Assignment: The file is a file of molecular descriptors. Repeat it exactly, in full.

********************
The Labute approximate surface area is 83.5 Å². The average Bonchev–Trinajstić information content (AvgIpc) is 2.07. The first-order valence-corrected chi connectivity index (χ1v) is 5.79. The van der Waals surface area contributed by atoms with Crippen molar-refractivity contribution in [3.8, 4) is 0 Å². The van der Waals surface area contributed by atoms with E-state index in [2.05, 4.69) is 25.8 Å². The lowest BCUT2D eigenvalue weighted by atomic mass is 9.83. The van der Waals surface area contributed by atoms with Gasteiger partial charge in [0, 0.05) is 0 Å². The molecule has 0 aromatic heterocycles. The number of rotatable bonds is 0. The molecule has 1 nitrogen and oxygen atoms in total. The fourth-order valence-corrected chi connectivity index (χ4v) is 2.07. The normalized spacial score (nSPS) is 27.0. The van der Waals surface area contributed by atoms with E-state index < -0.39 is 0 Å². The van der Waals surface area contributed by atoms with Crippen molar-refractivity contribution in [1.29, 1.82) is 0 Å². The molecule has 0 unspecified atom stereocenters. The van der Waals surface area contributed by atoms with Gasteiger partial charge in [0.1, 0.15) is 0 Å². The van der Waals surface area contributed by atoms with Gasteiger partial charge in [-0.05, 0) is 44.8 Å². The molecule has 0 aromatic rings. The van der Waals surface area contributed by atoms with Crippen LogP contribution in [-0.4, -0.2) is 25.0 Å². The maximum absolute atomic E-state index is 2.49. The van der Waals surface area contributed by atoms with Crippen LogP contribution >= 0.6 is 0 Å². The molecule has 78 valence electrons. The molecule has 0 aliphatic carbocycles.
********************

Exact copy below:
The Labute approximate surface area is 83.5 Å². The average Bonchev–Trinajstić information content (AvgIpc) is 2.07. The first-order valence-corrected chi connectivity index (χ1v) is 5.79. The van der Waals surface area contributed by atoms with Crippen molar-refractivity contribution in [3.8, 4) is 0 Å². The van der Waals surface area contributed by atoms with E-state index in [2.05, 4.69) is 25.8 Å². The lowest BCUT2D eigenvalue weighted by atomic mass is 9.83. The van der Waals surface area contributed by atoms with Gasteiger partial charge in [0, 0.05) is 0 Å². The molecule has 0 aromatic heterocycles. The number of rotatable bonds is 0. The molecule has 1 nitrogen and oxygen atoms in total. The fourth-order valence-corrected chi connectivity index (χ4v) is 2.07. The normalized spacial score (nSPS) is 27.0. The van der Waals surface area contributed by atoms with E-state index < -0.39 is 0 Å². The van der Waals surface area contributed by atoms with Crippen molar-refractivity contribution in [1.29, 1.82) is 0 Å². The molecule has 0 unspecified atom stereocenters. The van der Waals surface area contributed by atoms with Gasteiger partial charge in [0.1, 0.15) is 0 Å². The van der Waals surface area contributed by atoms with Gasteiger partial charge in [-0.05, 0) is 44.8 Å². The molecule has 0 aromatic rings. The van der Waals surface area contributed by atoms with Crippen LogP contribution in [-0.4, -0.2) is 25.0 Å². The maximum absolute atomic E-state index is 2.49. The van der Waals surface area contributed by atoms with Crippen LogP contribution >= 0.6 is 0 Å². The molecule has 78 valence electrons. The molecule has 0 aliphatic carbocycles.